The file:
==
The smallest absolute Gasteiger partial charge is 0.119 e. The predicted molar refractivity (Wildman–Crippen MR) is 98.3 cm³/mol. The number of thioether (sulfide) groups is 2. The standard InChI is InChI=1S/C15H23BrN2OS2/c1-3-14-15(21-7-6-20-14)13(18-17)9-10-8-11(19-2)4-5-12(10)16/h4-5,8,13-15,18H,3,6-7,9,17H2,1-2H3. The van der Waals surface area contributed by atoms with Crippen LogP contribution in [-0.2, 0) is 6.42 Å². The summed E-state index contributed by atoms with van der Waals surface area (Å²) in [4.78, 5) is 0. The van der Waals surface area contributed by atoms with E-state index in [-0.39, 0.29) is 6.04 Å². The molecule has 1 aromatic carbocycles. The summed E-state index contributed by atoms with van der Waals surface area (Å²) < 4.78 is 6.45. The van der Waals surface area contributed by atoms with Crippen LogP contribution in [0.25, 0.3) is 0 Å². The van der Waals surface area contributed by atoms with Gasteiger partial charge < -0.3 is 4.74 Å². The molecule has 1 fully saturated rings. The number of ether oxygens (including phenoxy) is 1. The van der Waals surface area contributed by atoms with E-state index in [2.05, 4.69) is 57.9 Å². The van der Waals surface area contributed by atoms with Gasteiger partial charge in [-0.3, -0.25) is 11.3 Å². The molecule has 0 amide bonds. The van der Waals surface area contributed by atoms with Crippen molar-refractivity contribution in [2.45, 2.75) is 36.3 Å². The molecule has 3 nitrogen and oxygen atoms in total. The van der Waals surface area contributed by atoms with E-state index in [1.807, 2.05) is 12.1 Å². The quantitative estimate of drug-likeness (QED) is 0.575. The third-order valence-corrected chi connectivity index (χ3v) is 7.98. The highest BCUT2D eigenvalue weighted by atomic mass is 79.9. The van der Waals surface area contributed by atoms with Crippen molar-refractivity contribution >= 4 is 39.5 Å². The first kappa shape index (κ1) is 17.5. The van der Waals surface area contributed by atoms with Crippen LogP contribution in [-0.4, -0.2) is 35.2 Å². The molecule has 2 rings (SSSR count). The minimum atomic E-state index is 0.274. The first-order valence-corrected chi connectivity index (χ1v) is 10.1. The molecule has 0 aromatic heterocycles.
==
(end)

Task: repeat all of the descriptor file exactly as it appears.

The smallest absolute Gasteiger partial charge is 0.119 e. The predicted molar refractivity (Wildman–Crippen MR) is 98.3 cm³/mol. The number of thioether (sulfide) groups is 2. The standard InChI is InChI=1S/C15H23BrN2OS2/c1-3-14-15(21-7-6-20-14)13(18-17)9-10-8-11(19-2)4-5-12(10)16/h4-5,8,13-15,18H,3,6-7,9,17H2,1-2H3. The van der Waals surface area contributed by atoms with Crippen LogP contribution in [-0.2, 0) is 6.42 Å². The summed E-state index contributed by atoms with van der Waals surface area (Å²) in [4.78, 5) is 0. The van der Waals surface area contributed by atoms with E-state index in [-0.39, 0.29) is 6.04 Å². The molecule has 1 aromatic carbocycles. The summed E-state index contributed by atoms with van der Waals surface area (Å²) < 4.78 is 6.45. The van der Waals surface area contributed by atoms with Crippen LogP contribution in [0.25, 0.3) is 0 Å². The van der Waals surface area contributed by atoms with Gasteiger partial charge < -0.3 is 4.74 Å². The molecule has 1 fully saturated rings. The number of ether oxygens (including phenoxy) is 1. The van der Waals surface area contributed by atoms with E-state index in [2.05, 4.69) is 57.9 Å². The van der Waals surface area contributed by atoms with Gasteiger partial charge in [-0.3, -0.25) is 11.3 Å². The molecule has 0 amide bonds. The van der Waals surface area contributed by atoms with Crippen molar-refractivity contribution in [2.45, 2.75) is 36.3 Å². The molecule has 3 nitrogen and oxygen atoms in total. The van der Waals surface area contributed by atoms with E-state index in [1.807, 2.05) is 12.1 Å². The quantitative estimate of drug-likeness (QED) is 0.575. The third-order valence-corrected chi connectivity index (χ3v) is 7.98. The highest BCUT2D eigenvalue weighted by atomic mass is 79.9. The van der Waals surface area contributed by atoms with Crippen molar-refractivity contribution >= 4 is 39.5 Å². The first kappa shape index (κ1) is 17.5. The van der Waals surface area contributed by atoms with Crippen LogP contribution in [-0.4, -0.2) is 35.2 Å². The molecule has 2 rings (SSSR count). The minimum atomic E-state index is 0.274. The first-order valence-corrected chi connectivity index (χ1v) is 10.1. The molecule has 0 aromatic heterocycles.